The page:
A liquid biopsy test has detected changes in the BRCA1 or BRCA2 genes associated with ovarian and breast cancer that signal when the disease stops responding to treatment through platinum chemotherapy or poly ADP-ribose polymerase (PARP) inhibitors. [Source: © freshidea/Fotolia]

A new study in ovarian cancer found that using IgA-based antibodies produced by B cells may represent new immunotherapeutic agents for tumors resistant to conventional immune checkpoint blockade, which are currently focused on T cell-centric approaches.

By design, immunotherapies are designed to boost the body’s T cells to recognize and destroy cancer cells, but ovarian cancers seem to evade them or remain resistant to their activity. This despite the fact that most ovarian cancer appear to be infiltrated with activated T cells. As a result, ovarian patient outcomes following immunotherapy have largely proven disappointing.

Researchers from the Moffitt Cancer Center have discovered potential reasons why humoral immunity, or antibody-based immunity, appears to be associated with better outcomes in some ovarian cancers, potentially opening a new line of therapeutic intervention.

With assistance from helper T cells, B cells will differentiate into plasma B cells that can produce antibodies against a specific antigen. Earlier research has found that patients with plasma and memory B cells could respond better to immunotherapies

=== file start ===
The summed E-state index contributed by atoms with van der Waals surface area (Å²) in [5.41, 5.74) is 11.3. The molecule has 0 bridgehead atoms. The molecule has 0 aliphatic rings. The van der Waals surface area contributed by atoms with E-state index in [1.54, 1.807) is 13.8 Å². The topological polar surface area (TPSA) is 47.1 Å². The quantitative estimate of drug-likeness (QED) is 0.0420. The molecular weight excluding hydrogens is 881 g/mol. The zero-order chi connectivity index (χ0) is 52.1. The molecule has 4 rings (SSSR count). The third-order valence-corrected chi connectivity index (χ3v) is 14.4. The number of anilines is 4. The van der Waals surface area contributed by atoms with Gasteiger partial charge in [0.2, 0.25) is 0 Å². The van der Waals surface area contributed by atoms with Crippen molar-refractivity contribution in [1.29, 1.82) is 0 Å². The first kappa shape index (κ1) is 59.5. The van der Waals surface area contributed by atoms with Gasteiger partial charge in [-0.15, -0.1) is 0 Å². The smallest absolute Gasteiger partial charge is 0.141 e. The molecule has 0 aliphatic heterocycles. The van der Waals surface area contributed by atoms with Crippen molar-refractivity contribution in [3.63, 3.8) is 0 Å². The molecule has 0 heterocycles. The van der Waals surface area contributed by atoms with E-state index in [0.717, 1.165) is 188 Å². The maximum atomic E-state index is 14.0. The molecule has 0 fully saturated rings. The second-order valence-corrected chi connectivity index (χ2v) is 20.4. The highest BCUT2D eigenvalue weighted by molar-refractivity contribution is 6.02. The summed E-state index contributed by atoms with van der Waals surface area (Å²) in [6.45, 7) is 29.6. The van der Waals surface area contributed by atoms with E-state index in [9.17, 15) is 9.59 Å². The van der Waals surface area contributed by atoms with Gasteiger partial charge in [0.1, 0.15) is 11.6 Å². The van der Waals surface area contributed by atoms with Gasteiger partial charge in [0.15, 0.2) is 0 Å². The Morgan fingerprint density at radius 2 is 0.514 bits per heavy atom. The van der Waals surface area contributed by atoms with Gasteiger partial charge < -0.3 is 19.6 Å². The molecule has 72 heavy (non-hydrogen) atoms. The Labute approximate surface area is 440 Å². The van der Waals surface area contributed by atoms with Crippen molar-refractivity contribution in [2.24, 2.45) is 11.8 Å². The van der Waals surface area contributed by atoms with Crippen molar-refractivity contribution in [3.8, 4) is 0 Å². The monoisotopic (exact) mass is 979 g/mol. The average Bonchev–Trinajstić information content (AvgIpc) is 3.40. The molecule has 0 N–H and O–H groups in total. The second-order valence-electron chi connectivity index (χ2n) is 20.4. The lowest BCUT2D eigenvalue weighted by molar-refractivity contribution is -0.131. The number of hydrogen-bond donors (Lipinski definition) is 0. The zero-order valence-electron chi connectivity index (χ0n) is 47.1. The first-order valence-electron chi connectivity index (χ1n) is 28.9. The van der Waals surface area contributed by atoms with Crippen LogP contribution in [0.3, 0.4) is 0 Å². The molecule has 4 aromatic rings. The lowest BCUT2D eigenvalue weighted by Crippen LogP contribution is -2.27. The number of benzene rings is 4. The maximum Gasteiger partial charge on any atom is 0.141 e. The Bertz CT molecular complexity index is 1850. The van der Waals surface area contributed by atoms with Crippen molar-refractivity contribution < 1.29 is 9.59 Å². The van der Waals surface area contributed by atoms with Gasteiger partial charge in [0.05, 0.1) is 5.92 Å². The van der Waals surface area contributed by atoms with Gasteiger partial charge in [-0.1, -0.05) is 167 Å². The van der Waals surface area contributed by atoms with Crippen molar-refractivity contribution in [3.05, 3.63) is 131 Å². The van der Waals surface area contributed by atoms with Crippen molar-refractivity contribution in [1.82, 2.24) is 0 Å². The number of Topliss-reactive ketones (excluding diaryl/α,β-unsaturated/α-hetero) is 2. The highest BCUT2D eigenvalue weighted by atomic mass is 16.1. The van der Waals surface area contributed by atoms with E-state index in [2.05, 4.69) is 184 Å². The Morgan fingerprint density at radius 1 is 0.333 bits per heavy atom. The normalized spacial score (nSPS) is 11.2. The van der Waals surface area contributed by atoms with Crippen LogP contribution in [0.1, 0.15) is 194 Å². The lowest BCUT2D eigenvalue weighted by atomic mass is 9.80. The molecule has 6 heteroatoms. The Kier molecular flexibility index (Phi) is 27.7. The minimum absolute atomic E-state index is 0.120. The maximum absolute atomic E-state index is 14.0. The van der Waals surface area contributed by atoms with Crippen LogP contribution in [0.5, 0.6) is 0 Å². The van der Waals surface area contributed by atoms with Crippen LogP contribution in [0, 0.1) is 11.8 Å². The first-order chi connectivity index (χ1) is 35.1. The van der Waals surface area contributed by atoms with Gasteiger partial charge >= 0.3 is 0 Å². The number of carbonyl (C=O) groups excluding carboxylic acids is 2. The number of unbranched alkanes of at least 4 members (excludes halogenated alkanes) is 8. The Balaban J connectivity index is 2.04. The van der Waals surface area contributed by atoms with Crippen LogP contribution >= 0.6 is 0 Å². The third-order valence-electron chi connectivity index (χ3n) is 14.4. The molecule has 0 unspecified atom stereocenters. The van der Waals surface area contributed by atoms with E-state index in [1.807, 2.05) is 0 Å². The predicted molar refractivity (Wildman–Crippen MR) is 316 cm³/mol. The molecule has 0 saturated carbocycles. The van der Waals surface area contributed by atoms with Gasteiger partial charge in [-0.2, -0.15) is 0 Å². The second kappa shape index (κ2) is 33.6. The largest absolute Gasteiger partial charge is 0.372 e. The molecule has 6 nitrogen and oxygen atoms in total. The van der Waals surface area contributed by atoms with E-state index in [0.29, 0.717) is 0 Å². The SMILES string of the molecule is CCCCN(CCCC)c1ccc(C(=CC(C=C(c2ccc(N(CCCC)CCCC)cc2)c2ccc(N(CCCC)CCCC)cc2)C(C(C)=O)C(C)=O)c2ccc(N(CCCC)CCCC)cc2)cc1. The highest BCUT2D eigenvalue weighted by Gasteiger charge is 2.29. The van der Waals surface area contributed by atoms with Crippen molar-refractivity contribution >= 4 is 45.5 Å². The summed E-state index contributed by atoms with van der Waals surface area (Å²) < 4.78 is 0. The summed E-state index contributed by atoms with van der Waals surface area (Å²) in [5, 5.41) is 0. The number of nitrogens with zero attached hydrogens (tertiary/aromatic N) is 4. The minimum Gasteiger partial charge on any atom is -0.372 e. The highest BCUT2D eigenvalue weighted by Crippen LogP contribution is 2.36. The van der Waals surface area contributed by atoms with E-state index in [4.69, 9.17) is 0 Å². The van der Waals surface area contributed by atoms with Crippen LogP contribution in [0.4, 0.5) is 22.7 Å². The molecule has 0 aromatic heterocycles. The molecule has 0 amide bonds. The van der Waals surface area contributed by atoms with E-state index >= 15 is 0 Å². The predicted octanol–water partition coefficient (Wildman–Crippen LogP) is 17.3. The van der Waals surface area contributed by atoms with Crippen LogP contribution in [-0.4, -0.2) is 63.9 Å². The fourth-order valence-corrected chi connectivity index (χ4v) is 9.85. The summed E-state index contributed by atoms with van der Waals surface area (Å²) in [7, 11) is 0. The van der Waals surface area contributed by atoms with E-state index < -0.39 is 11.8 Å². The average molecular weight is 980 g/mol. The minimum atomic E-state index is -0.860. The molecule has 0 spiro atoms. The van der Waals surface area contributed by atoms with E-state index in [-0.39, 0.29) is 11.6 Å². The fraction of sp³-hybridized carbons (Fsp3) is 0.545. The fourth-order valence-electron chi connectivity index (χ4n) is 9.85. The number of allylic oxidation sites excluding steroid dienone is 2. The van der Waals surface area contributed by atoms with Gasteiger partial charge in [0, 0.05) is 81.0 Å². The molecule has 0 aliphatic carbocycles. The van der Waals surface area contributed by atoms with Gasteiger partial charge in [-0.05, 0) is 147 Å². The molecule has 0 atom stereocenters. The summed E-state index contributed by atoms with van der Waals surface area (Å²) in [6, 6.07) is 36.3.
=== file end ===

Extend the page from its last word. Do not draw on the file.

To characterize the role of B cells in ovarian cancer, the Moffitt team analyzed 534 samples from patients with high-grade serous ovarian cancer. As expected, they found that patients who had a higher levels of B cells or B cell-derived plasma cells had better outcomes.

The reason appeared to be linked to the type of antibody produced by the B cells. B cells produce antibodies with one five types of B cell receptors on their surface: IgM, IgD, IgG, IgE or IgA. Each regulates different B cell signaling pathways.

In this study, they discovered that the antibodies produced by B and plasma cells were predominantly of the IgA subtype, followed by IgG.

“We found that the presence of IgA regulated downstream signaling pathways of the ovarian cancer cells. Specifically, IgA resulted in inhibition of the RAS signaling pathway, which is known to contribute to ovarian cancer development,” said Jose Conejo-Garcia, M.D., Ph.D., chair of Moffitt’s Immunology Department.

The team concluded that RAS inhibition sensitized the tumor cells to T cell mediated cell killing, produced by both novel CAR T cells and tumor-infiltrating lymphocytes. The team also learned that that IgA secreted by the B cells recognized specific ovarian tumor cell surface markers and stimulated other immune cells called myeloid cells to target ovarian cancer cells for destruction.

Therefore, it appears that IgA produced in the ovarian cancer microenvironment antagonizes the growth of ovarian cancer by governing coordinated activity from tumor cells, T cells, and B cells — representing a possible new therapeutic direction.

“These findings suggest that immunotherapies that augment B cell responses may be more effective than approaches that focus on T cells, particularly for malignancies that are resistant to checkpoint inhibitors,” the authors conclude.

These findings indicate that immunotherapies that boost both coordinated B and T cell responses against human ovarian cancer are likely to show increased therapeutic benefit.

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